A work entitled Symphony of Sorrows
and based on tragic twentieth-century historical events inevitably invites comparison with Górecki’s commercially successful Symphony of Sorrowful Songs
. In fact Balada’s work is a very different kind of composition. Where Górecki concentrated on the inward personal aspects of his sung texts, Balada has taken inspiration from a number of marching songs from the Spanish Civil War. These are interspersed with music that conjures up images of violence and conflict.
Górecki’s symphony gathered a number of critical brickbats. Of these the most virulent was probably that by Jim Svejda in his Record Shelf Guide
where he lambasted its lack of variety and content and sneered comprehensively at the massive sales of the recording of the work by Dawn Upshaw which soared right up into the pop charts at the time of its first release. I had already made the acquaintance of the symphony through an older recording on the long-defunct Olympia label, and had fallen in love with its gently bruising harmonies and dream-like qualities without ever suspecting that it had within it the germs of a best-selling piece.
With this symphony by Balada, however, my feelings are quite the opposite. The use of the marching songs, interspersed with passages to represent gunfire and conflict, falls all too easily into a galumphing rhythm which bears an uncomfortable resemblance to the clodhopping Uranus, the Magician
, from Holst’s Planets
. Feelings of sorrow are comprehensively subsumed into a sort of almost jolly celebration which is clearly far from the composer’s intention. One might suspect irony here, as in Shostakovich’s similar use of Soviet revolutionary songs, but if so the suspicion is in the ear of the listener rather than the intent of the composer. The idea of a symphony to commemorate the tragedy of the Spanish Civil War, so often overshadowed by the horrors of the greater tragedy whose onset it heralded, is a good one; but I am afraid this is not it.
Similar problems arise with the much earlier Steel Symphony
(Symphony No. 3), written to celebrate the industrial life of Pittsburgh and already recorded by Lorin Maazel on New World NW 348-2 where it is coupled with Schuman's Seventh Symphony. Here the sounds of hammers striking on metal recall in too many places nothing so much as a movement from Messiaen’s Turangalila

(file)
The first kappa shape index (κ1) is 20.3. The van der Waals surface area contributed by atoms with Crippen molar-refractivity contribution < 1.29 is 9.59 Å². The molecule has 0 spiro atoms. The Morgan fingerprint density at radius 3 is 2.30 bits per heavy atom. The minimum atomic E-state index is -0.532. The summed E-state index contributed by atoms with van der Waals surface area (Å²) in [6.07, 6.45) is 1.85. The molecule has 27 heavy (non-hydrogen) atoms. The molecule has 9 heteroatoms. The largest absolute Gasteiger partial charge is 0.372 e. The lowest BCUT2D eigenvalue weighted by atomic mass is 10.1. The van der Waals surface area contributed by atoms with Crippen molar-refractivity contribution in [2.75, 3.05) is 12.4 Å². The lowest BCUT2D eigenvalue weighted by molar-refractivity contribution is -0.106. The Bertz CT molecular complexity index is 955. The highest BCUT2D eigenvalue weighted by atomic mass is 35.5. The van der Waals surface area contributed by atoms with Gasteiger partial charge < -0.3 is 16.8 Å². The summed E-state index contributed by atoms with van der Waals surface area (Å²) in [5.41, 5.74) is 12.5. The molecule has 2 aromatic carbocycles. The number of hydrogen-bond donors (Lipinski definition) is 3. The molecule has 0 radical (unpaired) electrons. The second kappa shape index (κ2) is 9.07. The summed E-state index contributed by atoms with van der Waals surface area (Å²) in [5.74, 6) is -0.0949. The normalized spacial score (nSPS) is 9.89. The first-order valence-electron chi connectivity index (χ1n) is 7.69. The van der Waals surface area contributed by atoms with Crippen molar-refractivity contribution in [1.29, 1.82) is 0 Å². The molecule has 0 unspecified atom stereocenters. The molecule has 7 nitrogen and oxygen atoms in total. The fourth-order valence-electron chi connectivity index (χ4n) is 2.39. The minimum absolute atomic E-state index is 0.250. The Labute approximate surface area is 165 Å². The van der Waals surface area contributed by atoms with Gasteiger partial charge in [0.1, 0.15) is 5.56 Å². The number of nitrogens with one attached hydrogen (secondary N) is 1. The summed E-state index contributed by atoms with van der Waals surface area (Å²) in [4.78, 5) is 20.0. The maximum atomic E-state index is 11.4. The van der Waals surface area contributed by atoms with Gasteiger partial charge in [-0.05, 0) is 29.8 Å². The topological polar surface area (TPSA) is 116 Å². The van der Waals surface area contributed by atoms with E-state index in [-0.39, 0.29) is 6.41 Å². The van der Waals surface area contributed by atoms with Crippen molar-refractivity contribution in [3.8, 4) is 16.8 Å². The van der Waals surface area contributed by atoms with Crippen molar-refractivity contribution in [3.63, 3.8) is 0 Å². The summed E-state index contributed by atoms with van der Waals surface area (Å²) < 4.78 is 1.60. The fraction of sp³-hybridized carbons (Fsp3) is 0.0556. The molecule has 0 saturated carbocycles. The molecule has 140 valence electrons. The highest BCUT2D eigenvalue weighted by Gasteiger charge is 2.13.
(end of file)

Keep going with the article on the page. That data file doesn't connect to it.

symphony from which the ondes martenot has incomprehensibly gone missing. Again, this is music of immediate appeal, but the fact that it has failed to make its mark over the period of forty years and more is understandable.
The third work on this compilation, the German Concerto
for three cellos and orchestra, also has an extra-musical programme based on Germany’s economic recovery from the ruins of 1945. It is a considerably different kettle of fish. Opening contemplatively, it only slowly gathers momentum, and there is nothing here which need cause listeners alarm or concern but the lack of material that is thematically memorable here becomes problematic. One would welcome a more emotional response to the admittedly potentially dry topic of financial growth. Balada is an extremely prolific composer, and here one has the uncomfortable feeling that he may be spreading his inspiration somewhat thinly.
Nonetheless Naxos have been doing Balada proud over recent years, with a sheaf of nine excellent recordings which have thoroughly explored all aspects of his compositional career (search 'Balada' using the site's in-house search engine). Those who have been collecting these will need no encouragement to investigate this new release. Those who are not acquainted with his work should perhaps begin elsewhere, in particular with his opera Cristóbal Cólon
written to commemorate the 500th
anniversary of the Columbus’s discovery of the New World. This was one of the best of the multifarious works composed in 1992 for this event although the most attractive of all over the centuries is probably Franchetti’s 1892 opera Cristoforo Colombo
. Balada’s score is lent added attraction by the presence of such eminent singers as Montserrat Caballé and José Carreras in the cast Glyn Pursglove
gave this work an a generally enthusiastic review for this site in 2010 as did Goran Forsling
. There's a sequel
La Muerte de Colón
also recorded by Naxos
The recordings here, assembled from three different performances, are well matched with excellently clear sound and superlatively assured playing from everyone concerned. The booklet notes, as usual from Naxos, are comprehensive.
Paul Corfield Godfrey